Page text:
​Low level crime has a sorry history of fearsome escalation - Sue Webber

The Anchor Inn in Granton, Edinburgh, where Marc Webley, aged 38, was gunned down on New Year's Eve. 
Photo: Jane Barlow/PA WireThe Anchor Inn in Granton, Edinburgh, where Marc Webley, aged 38, was gunned down on New Year's Eve. 
Photo: Jane Barlow/PA Wire
The Anchor Inn in Granton, Edinburgh, where Marc Webley, aged 38, was gunned down on New Year's Eve. Photo: Jane Barlow/PA Wire
​​On Tuesday a Currie resident contacted me about trouble in his neighbourhood. What might be a minor nuisance once becomes disturbing if persistent, and three times in the previous 24 hours his door had been banged by a gang of youths who ran off.

After the second incident was reported, police promised a community officer would be in touch. By the third incident, the community officer was off and no others were available because of what was described as a major crime in North Edinburgh.

It didn’t take much to work out it was the murder of gangster Marc Webley, shot outside the Anchor Inn pub in Granton, bringing a life of violent crime to a predictably violent end.

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For someone jailed for 11 years for attempted murder aged just 19, his refusal to cooperate with police when he was attacked with a machete in 2021, the attempted murder charge he faced last year, and the revelling in his criminal reputation, it’s an understatement to say that respect for law and order was not something which overly concerned him, unless it was the law of the jungle.

The last available figures show he was far from alone, with 507 violent crimes in Edinburgh between April and September 2022, a 7.5 increase on the five-year average.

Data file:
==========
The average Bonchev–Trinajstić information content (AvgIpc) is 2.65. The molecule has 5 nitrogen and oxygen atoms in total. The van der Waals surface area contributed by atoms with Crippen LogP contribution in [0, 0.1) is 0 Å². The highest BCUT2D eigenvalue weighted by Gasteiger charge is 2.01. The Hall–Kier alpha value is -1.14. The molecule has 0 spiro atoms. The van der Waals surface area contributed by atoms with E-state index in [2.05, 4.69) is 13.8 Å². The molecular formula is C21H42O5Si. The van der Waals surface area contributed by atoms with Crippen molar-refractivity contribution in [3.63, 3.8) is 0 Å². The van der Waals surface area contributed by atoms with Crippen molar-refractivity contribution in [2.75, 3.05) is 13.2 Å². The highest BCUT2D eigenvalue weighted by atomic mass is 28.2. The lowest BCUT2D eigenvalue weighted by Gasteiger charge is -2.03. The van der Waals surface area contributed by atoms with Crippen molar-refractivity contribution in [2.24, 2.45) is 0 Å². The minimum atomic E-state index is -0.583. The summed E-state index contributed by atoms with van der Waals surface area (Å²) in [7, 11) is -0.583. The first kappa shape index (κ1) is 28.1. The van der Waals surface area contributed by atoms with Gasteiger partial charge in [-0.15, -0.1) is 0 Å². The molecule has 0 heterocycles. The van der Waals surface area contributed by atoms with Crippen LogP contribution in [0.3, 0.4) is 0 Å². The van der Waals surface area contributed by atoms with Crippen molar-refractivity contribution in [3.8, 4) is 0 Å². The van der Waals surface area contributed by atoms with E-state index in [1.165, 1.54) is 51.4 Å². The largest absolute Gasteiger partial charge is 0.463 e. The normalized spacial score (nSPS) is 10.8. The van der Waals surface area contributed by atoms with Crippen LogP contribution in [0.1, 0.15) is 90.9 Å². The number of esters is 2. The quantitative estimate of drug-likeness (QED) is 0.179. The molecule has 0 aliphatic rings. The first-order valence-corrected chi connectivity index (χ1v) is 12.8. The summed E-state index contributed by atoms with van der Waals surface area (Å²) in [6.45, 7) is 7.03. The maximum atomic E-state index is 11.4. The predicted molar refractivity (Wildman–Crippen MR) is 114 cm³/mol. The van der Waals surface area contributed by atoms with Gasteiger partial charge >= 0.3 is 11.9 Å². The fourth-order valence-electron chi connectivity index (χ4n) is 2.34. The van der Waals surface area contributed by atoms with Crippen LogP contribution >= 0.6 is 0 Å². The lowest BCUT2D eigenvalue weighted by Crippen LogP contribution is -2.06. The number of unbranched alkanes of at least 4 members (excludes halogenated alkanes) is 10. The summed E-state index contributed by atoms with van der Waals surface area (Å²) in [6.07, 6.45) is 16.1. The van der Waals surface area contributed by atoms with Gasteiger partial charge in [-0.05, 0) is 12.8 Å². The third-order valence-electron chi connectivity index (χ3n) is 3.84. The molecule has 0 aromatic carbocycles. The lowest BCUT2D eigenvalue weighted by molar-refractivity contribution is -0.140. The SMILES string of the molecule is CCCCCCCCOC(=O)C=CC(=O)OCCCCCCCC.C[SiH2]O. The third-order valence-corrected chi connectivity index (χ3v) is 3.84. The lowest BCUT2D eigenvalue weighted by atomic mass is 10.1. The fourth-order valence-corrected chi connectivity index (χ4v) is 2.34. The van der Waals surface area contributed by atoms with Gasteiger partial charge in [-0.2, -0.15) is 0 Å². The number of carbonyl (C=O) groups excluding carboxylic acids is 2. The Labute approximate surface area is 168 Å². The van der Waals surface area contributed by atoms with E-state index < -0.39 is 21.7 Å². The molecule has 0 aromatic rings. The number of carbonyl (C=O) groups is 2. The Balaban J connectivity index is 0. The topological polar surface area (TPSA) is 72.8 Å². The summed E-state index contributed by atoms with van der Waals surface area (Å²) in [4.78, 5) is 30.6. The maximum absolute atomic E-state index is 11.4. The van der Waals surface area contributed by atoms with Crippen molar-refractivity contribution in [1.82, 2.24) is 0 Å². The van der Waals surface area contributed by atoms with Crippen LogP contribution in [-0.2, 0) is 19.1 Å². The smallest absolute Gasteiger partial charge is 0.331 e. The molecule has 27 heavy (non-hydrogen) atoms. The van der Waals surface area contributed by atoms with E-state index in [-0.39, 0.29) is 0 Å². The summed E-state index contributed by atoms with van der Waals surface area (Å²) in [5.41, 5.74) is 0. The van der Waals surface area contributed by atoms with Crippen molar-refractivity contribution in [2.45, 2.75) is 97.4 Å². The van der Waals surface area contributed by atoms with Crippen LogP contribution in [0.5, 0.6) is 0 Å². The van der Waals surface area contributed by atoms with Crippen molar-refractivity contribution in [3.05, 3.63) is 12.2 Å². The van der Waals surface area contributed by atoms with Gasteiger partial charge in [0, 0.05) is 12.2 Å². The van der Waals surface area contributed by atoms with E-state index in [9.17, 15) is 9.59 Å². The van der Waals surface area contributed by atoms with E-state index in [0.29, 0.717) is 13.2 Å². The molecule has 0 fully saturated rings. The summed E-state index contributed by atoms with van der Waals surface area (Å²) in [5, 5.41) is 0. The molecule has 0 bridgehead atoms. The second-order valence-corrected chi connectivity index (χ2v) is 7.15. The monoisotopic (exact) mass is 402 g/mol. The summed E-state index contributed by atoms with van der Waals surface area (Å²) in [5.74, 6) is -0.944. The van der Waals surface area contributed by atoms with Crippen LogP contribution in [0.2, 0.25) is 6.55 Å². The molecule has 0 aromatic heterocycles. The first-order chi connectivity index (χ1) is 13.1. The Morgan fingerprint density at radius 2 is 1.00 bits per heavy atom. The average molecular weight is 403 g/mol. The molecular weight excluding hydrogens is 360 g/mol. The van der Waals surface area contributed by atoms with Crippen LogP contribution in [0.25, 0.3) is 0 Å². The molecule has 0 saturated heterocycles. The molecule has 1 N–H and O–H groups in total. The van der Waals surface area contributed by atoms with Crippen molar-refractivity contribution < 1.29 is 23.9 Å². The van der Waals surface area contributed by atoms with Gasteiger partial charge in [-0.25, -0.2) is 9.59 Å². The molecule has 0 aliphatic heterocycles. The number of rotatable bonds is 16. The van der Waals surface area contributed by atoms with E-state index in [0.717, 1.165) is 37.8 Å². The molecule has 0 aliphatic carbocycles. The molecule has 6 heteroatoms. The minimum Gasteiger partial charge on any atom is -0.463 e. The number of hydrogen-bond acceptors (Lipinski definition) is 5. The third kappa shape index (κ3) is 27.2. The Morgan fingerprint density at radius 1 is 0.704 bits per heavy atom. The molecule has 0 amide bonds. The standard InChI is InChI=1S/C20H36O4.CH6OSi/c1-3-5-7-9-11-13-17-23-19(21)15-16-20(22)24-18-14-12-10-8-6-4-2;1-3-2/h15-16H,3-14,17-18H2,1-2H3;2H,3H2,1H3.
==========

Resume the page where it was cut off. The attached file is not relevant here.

Choosing to lead a life like that starts somewhere, which brings me back to the minor incidents in Currie. As I’ve written here before, the area is being plagued by low-level crime, most of it committed by gangs of increasingly feral youths, which has been escalating since the end of November.

Apart from the customary graffiti, doors are being kicked, residents abused, a bottle has been thrown through a house window and a house was raided when the owners were away. It culminated in a violent confrontation between youths and local residents, which then resulted in the father of one boy appearing to seek further confrontation, dressed in his pyjamas. More youths descended on the estate and only dispersed when police eventually arrived after several 999 calls.

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The following night they were back, and it’s a clear sign of parental failure when a father’s reaction to his son spreading fear and alarm in a quiet, law-abiding community is to come out in his pyjamas to inflame the situation even further. What kind of an example is that for his son?

These kids are growing up to think they are untouchable, and no surprise when the SNP has underfunded the police, and their soft-touch approach makes excuses for offenders up to the age of 25. But Marc Webley should serve as a warning about where it can lead.

Unlike Edinburgh Council leader Cammy Day, I do not know the Webley family, but his record shows that if they tried to steer him away from a life of crime it was to say the least unsuccessful. Nor does bragging about his exploits nearly 20 years after his attempted murder conviction say much for the rehabilitation of offenders.

Speaking after Webley was jailed in 2005, Superintendent Terry Powell said it showed that, “by working with the public we can deal effectively with those people intent on terrorising our communities.” How wrong could he have been, but we have got to believe it can still be true.

Sue Webber is a Scottish Conservative Lothian MSP

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